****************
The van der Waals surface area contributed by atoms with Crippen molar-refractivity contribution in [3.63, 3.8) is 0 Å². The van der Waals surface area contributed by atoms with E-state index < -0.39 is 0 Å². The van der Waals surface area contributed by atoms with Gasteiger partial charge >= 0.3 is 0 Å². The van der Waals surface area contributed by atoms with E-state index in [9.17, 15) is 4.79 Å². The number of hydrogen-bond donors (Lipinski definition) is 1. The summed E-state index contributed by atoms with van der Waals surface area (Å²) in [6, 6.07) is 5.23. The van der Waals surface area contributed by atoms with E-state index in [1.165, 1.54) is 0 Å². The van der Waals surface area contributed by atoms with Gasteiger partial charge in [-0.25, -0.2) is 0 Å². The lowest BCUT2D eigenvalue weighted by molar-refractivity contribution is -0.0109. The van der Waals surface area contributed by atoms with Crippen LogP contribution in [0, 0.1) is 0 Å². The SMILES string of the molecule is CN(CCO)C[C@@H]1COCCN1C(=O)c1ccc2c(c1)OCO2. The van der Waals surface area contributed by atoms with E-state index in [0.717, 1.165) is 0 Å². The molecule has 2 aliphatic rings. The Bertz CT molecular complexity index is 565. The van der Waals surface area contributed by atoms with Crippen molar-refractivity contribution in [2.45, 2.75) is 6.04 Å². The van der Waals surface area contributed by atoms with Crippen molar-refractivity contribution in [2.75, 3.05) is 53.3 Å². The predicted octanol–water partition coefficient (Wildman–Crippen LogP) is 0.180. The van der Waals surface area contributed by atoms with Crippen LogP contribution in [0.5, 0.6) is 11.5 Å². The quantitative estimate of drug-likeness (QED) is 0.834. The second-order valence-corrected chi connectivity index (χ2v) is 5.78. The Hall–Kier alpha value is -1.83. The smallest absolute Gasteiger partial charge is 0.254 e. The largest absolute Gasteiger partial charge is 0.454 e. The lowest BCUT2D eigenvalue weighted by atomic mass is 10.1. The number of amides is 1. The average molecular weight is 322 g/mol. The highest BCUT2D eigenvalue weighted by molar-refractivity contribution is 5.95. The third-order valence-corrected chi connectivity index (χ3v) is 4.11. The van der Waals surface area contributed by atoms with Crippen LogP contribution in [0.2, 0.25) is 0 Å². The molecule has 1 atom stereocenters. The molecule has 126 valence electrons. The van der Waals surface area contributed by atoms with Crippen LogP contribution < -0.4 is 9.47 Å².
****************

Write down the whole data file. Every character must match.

The van der Waals surface area contributed by atoms with Crippen molar-refractivity contribution in [3.63, 3.8) is 0 Å². The van der Waals surface area contributed by atoms with E-state index < -0.39 is 0 Å². The van der Waals surface area contributed by atoms with Gasteiger partial charge >= 0.3 is 0 Å². The van der Waals surface area contributed by atoms with E-state index in [9.17, 15) is 4.79 Å². The number of hydrogen-bond donors (Lipinski definition) is 1. The summed E-state index contributed by atoms with van der Waals surface area (Å²) in [6, 6.07) is 5.23. The van der Waals surface area contributed by atoms with E-state index in [1.165, 1.54) is 0 Å². The van der Waals surface area contributed by atoms with Gasteiger partial charge in [-0.25, -0.2) is 0 Å². The lowest BCUT2D eigenvalue weighted by molar-refractivity contribution is -0.0109. The van der Waals surface area contributed by atoms with Crippen LogP contribution in [0, 0.1) is 0 Å². The SMILES string of the molecule is CN(CCO)C[C@@H]1COCCN1C(=O)c1ccc2c(c1)OCO2. The van der Waals surface area contributed by atoms with E-state index in [0.717, 1.165) is 0 Å². The molecule has 2 aliphatic rings. The Bertz CT molecular complexity index is 565. The van der Waals surface area contributed by atoms with Crippen molar-refractivity contribution in [2.45, 2.75) is 6.04 Å². The van der Waals surface area contributed by atoms with Crippen molar-refractivity contribution in [2.75, 3.05) is 53.3 Å². The predicted octanol–water partition coefficient (Wildman–Crippen LogP) is 0.180. The van der Waals surface area contributed by atoms with Crippen LogP contribution in [0.5, 0.6) is 11.5 Å². The quantitative estimate of drug-likeness (QED) is 0.834. The second-order valence-corrected chi connectivity index (χ2v) is 5.78. The Hall–Kier alpha value is -1.83. The smallest absolute Gasteiger partial charge is 0.254 e. The largest absolute Gasteiger partial charge is 0.454 e. The lowest BCUT2D eigenvalue weighted by atomic mass is 10.1. The number of amides is 1. The average molecular weight is 322 g/mol. The highest BCUT2D eigenvalue weighted by molar-refractivity contribution is 5.95. The third-order valence-corrected chi connectivity index (χ3v) is 4.11. The van der Waals surface area contributed by atoms with Crippen LogP contribution in [0.2, 0.25) is 0 Å². The molecule has 1 atom stereocenters. The molecule has 126 valence electrons. The van der Waals surface area contributed by atoms with Crippen LogP contribution < -0.4 is 9.47 Å².